BTRIPP (btripp) wrote,

"Don't be schtupid, be a schmarty ..."

Here's another book from the “Early Reviewer” program. I was pretty sure that when I put in my requests for the February batch, that I'd end up getting this, having read extensively in both things Occult and things Third Reich. I figured that Arthur J. Magida's The Nazi Séance: The Strange Story of the Jewish Psychic in Hitler's Circle was going to be a home-run, after all Nazis! and Séances! and Psychics!, how could it go wrong?

Unfortunately, Magida's book lacks all the drama and luridness that one might expect of its subject … and veers fairly close to being something of a bait-and-switch. From the title/subtitle one might think that Erik Jan Hanussen was doing spiritualist parties for Hitler, and that the book was going to have a whole bunch of juicy details about these … but the closest that it's suggested that Hanussen was in on-going touch with “Hitler's Circle” (note the omission of “Inner” in that) was that it appeared that he had knowledge about the notorious Reichstag fire in advance of its happening.

Is it the author's fault that the “fun read” that I'd anticipated the book being did not materialize? I'm sure that this sells better being marketed like a pulp novel than as a biography of a minor figure from Germany between the world wars … but it's much more the latter than the former, and reading through it I kept waiting for it “to get good”.

As a biography of Hanussen, it's quite good, and really remarkably well researched, given both the ephemeral nature of the psychic stage show, and the grinding obliteration of WW2 on the places he lived and worked. This is, on that level, a very interesting look into the work of psychic/spiritualist performance at the time, with many others aside from Hanussen discussed. Many of the details are impressive in that they were able to be retrieved (such as the deal that he got for a series of shows in Paris).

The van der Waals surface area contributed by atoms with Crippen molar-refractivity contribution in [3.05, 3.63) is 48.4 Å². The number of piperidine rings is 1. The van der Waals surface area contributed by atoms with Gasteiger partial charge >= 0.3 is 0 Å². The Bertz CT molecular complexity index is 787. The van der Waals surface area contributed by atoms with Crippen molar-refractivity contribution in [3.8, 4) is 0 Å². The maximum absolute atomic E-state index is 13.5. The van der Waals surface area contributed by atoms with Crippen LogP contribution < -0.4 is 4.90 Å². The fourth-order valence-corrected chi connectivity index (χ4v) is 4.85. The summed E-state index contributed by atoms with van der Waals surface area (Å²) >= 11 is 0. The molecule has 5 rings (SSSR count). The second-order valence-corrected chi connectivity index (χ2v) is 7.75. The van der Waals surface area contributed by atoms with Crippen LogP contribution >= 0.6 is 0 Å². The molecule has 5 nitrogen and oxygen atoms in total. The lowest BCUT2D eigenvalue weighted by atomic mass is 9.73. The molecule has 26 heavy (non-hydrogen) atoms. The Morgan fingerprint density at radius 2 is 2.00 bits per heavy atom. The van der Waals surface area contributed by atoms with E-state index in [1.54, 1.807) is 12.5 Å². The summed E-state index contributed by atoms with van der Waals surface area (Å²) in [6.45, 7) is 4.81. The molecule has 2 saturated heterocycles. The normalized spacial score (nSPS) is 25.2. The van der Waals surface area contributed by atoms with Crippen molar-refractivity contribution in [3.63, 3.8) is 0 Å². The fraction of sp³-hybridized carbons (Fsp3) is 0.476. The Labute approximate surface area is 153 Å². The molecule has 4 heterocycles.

Hanussen himself is presented somewhat as an enigma, both a self-confessed “carny” playing his audiences, and a possible psychic, with a long string of otherwise-hard-to-explain revelations … including the one that won him a major court case and ended up being a huge boost to his career. He also appears to have been a bit of a fool … or certainly deeply naive … in believing that Hitler and the Nazis were just “posturing” and would prove to be reasonable people. He was a strong supporter of the Fascist movement, publishing issue after issue of his magazine promoting Hitler as a savior of Germany, with glowing predictions for the future. Did he believe this, or figure he was being “useful” to the biggest, nastiest dog on the block? Needless to say, as a Jew, this seems to be an insane course to have taken, but somehow he dodged that reality for years.

In the book he has one significant Nazi contact, Count Wolfgang Heinrich von Helldorf, a high-ranking officer in Berlin, and a “fallen aristocrat” whose own estates had been frittered away. Hanussen provided Helldorf with the opportunity to enjoy the “rock star” wealth that he commanded on and off (along with some other “rock star” perks), and also ended up lending large sums to both Helldorf and other Nazi officers. Evidently Hanussen thought these connections would keep him above the dangers in the street, but they actually ended up being the very things that led to his murder. Certainly his other brushes with the Nazi leadership (such as a chilling encounter with Goebbels) makes one wonder how he was able to not see the danger of his situation.

Due to these connections, the book also manages to paint an picture of the “descent into madness” that accompanied the rise of the Nazi party. While not breaking any new ground on the subject, it provides a perspective not as well covered in other sources I've read (frankly, there are parts of The Nazi Séance that resemble nothing quite so much as the tenser parts of The Sound of Music!).

Again, I was hoping for another look at the Occult underpinnings of the Nazi regime, as told from the perspective of the activities of Hanussen's career … and there is very little of that in this book. As a biography of a performer who was delusional in regards to the evil he was sidling up to, it's a very well done study, but it's not what I (and I'm guessing most people would be) expecting. This has only been out a few months, so it should be available in your local brick & mortar book store (if you still have any near you), but it's rather telling that the new/used channel at the on-line big boys already have copies of this kicking around for under two bucks.

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Tags: book review
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